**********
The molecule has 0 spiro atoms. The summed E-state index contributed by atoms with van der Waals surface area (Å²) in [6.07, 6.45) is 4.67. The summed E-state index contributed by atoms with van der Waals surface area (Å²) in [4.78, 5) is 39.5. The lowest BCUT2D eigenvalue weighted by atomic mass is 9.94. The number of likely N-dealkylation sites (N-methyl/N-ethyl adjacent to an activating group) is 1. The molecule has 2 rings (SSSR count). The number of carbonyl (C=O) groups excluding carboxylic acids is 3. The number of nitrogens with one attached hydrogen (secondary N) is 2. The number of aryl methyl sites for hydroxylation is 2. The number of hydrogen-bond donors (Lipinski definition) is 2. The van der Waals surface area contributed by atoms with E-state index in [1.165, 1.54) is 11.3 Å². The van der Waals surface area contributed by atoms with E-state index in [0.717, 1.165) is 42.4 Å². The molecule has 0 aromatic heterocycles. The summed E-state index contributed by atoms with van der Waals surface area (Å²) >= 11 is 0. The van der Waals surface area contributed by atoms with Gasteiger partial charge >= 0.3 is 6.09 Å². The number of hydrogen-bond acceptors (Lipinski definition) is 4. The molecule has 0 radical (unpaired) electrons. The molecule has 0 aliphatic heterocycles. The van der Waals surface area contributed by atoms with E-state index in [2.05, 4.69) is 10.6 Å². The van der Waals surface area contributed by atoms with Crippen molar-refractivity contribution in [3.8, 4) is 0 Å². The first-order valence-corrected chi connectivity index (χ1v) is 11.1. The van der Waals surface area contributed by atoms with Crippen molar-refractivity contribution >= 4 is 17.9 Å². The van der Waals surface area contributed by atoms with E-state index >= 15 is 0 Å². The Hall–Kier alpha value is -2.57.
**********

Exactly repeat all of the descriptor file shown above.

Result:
The molecule has 0 spiro atoms. The summed E-state index contributed by atoms with van der Waals surface area (Å²) in [6.07, 6.45) is 4.67. The summed E-state index contributed by atoms with van der Waals surface area (Å²) in [4.78, 5) is 39.5. The lowest BCUT2D eigenvalue weighted by atomic mass is 9.94. The number of likely N-dealkylation sites (N-methyl/N-ethyl adjacent to an activating group) is 1. The molecule has 2 rings (SSSR count). The number of carbonyl (C=O) groups excluding carboxylic acids is 3. The number of nitrogens with one attached hydrogen (secondary N) is 2. The number of aryl methyl sites for hydroxylation is 2. The number of hydrogen-bond donors (Lipinski definition) is 2. The van der Waals surface area contributed by atoms with E-state index in [1.165, 1.54) is 11.3 Å². The van der Waals surface area contributed by atoms with E-state index in [0.717, 1.165) is 42.4 Å². The molecule has 0 aromatic heterocycles. The summed E-state index contributed by atoms with van der Waals surface area (Å²) >= 11 is 0. The van der Waals surface area contributed by atoms with Gasteiger partial charge >= 0.3 is 6.09 Å². The number of hydrogen-bond acceptors (Lipinski definition) is 4. The molecule has 0 radical (unpaired) electrons. The molecule has 0 aliphatic heterocycles. The van der Waals surface area contributed by atoms with E-state index in [2.05, 4.69) is 10.6 Å². The van der Waals surface area contributed by atoms with Crippen molar-refractivity contribution in [3.8, 4) is 0 Å². The first-order valence-corrected chi connectivity index (χ1v) is 11.1. The van der Waals surface area contributed by atoms with Crippen molar-refractivity contribution >= 4 is 17.9 Å². The van der Waals surface area contributed by atoms with E-state index >= 15 is 0 Å². The Hall–Kier alpha value is -2.57.